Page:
Readers continuously ask me where/how they can get tested for mycobacterium avium paratuberculosis (MAP) infection. This is a bacterial/fungal hybrid that hides inside your cells, so is only detectable if you test for the DNA or RNA of the organism. However, over 90% of Crohn’s patients carry MAP when tested in clinical trials.

And yes, Jini’s Wild Oregano Oil Protocol can eradicate MAP – when combined with holistic healing protocols (diet, emotional healing, bodywork, high dose probiotics, immune strengtheners and so on) – but for those who want solid proof that they either have it, or have eradicated it, they may want the DNA/RNA lab test.

There used to be a couple of labs (over the decades) that could do the test, but after a few years, they stopped or switched services. However, I’m very pleased to hear from Dr. J.E. Williams that there is a lab (that he recommends to all his patients) that can not only do the MAP test, but other tricky viral tests as well.

The lab is called Aperiomics and they have full instructions on their website for both patients and doctors:

“Aperiomics provides state of the art DNA testing for over 30,000 microbes of the viral, bacterial, parasitic and fungal variety. This is a powerful silver bullet in testing for any savvy physician to diagnose the underlying root causes of most medical illness from chronic fatigue to headaches to IBS and a variety of pain syndromes, just to name a few. The staff are friendly, approachable and responsive. It has made a significant difference in the care of my patients and has saved many lives.” – LH Zackrison MD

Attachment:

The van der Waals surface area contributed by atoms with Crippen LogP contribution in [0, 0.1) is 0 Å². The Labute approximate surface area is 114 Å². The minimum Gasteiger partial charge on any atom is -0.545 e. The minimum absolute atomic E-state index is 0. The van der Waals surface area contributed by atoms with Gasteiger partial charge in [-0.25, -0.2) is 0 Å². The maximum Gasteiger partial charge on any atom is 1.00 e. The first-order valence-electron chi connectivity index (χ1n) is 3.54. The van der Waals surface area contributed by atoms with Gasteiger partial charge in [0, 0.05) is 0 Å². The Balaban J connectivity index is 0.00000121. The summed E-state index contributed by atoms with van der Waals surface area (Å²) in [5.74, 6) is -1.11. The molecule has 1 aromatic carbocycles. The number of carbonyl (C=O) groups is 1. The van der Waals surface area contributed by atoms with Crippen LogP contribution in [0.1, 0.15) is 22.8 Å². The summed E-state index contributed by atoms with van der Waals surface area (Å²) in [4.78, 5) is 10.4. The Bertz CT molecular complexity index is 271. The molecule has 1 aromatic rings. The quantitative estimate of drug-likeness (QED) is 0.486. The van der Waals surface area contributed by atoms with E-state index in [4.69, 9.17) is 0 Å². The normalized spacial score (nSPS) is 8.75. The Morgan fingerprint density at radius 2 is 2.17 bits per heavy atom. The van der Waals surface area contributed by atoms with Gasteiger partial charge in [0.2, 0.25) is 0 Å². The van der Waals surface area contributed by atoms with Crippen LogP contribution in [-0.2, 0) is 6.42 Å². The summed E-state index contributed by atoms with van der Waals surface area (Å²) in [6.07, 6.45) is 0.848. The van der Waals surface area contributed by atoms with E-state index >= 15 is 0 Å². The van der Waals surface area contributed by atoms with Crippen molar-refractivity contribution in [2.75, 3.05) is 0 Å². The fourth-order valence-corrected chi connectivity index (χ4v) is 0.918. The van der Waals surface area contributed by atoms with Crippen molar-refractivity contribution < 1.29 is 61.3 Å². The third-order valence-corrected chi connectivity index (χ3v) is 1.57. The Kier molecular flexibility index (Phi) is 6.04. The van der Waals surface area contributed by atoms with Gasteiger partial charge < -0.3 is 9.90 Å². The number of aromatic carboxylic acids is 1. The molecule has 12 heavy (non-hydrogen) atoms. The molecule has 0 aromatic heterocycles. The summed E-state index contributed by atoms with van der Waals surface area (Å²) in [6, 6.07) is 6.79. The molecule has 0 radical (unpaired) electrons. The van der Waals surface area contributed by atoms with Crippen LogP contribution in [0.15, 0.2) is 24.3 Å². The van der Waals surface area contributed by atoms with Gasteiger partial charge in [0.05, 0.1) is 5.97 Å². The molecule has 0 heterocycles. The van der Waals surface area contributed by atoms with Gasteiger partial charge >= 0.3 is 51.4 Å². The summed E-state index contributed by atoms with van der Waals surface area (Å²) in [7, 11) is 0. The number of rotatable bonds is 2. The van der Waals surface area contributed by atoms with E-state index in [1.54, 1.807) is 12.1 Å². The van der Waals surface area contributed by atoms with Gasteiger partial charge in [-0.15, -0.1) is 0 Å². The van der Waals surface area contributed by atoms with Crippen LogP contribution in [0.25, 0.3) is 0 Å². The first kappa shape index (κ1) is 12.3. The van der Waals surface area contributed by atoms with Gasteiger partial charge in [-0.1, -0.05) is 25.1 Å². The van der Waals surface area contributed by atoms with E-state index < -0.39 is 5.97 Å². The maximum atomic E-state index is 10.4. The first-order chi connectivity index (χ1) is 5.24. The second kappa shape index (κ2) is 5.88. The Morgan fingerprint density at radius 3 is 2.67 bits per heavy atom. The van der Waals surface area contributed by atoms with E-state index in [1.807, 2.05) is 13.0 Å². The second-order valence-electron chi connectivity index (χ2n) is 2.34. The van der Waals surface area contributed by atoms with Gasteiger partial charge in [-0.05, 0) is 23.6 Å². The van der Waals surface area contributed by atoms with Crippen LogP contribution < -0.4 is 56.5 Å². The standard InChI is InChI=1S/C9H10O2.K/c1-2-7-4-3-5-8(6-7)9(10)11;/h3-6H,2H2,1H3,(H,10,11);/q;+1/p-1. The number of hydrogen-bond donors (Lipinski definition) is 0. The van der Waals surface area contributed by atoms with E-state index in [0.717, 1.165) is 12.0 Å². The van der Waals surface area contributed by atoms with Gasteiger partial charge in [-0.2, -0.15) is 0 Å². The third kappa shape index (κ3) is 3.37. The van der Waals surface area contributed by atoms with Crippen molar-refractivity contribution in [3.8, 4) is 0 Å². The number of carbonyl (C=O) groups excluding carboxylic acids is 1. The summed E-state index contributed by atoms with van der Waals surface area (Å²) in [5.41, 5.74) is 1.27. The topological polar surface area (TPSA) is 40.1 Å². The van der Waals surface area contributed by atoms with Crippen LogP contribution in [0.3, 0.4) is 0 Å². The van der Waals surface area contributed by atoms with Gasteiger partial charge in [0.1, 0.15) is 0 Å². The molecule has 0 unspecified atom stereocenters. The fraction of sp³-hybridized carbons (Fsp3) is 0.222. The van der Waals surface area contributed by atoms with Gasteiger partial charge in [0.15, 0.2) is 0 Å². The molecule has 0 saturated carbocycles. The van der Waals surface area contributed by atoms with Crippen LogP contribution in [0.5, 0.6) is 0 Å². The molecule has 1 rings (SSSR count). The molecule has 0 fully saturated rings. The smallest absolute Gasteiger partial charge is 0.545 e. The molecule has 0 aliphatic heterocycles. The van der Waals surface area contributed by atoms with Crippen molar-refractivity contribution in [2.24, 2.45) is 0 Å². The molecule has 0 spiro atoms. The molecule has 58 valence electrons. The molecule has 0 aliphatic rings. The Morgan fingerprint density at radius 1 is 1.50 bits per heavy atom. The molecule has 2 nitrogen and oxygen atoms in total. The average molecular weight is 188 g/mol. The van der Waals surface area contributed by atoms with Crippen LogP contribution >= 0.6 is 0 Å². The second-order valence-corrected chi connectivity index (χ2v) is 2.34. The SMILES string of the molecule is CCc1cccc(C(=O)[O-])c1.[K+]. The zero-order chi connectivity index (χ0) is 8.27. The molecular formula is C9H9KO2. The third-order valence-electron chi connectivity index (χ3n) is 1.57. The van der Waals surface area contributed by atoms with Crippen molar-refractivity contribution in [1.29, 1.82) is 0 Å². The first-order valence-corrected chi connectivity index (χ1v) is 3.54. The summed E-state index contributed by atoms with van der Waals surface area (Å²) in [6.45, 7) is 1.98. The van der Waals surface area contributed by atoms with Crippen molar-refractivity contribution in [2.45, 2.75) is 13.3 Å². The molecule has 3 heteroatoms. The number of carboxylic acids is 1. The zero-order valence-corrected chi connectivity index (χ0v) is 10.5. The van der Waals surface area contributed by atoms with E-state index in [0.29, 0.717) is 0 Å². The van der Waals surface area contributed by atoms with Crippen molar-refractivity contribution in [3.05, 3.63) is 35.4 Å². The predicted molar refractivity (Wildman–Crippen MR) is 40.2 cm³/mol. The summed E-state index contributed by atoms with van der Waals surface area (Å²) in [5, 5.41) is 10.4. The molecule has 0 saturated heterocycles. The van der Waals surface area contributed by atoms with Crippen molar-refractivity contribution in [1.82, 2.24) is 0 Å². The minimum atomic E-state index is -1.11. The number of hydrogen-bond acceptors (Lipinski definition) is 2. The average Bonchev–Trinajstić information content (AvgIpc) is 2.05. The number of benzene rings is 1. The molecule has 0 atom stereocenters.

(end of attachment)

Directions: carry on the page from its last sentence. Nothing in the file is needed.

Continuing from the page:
Another lab – recommended by a reader – that also looks good is Karius. They have a comprehensive list of all the pathogens they test for, with lots of data, research papers, etc.

Which lab is better?

I consulted with 2 friends of mine for their expert opinion on which lab they would use if they wanted to test for MAP. Friend #1 has a PhD in Immunology. Friend #2 is a Medical Geneticist. Here’s what they said:

Immunologist: “Assuming the purpose was to identify the cause of a systemic infection (as that appears to be primary utility for a clinician through whom the test is ordered), I’d choose Karius as, out of the two, it is the only one to have clinical and analytical validation – which they have published, provide limit of detection and are CLIA-certified. The other one, not so much.”

Medical Geneticist: “Karius is definitely the serious one of the two. One concern for your readers is the high false positive rate – it means they will need to get a follow up test to confirm any positive results. If they just want to rule out infection, it’s pretty good – that is, it has a low false negative rate.

Aperiomics is a microbiome company, meaning it will spit out everything in a sample, whether disease causing or not. That can be interesting but without validation studies you never know what their accuracy is.

My metagenomics test (in my own lab – not com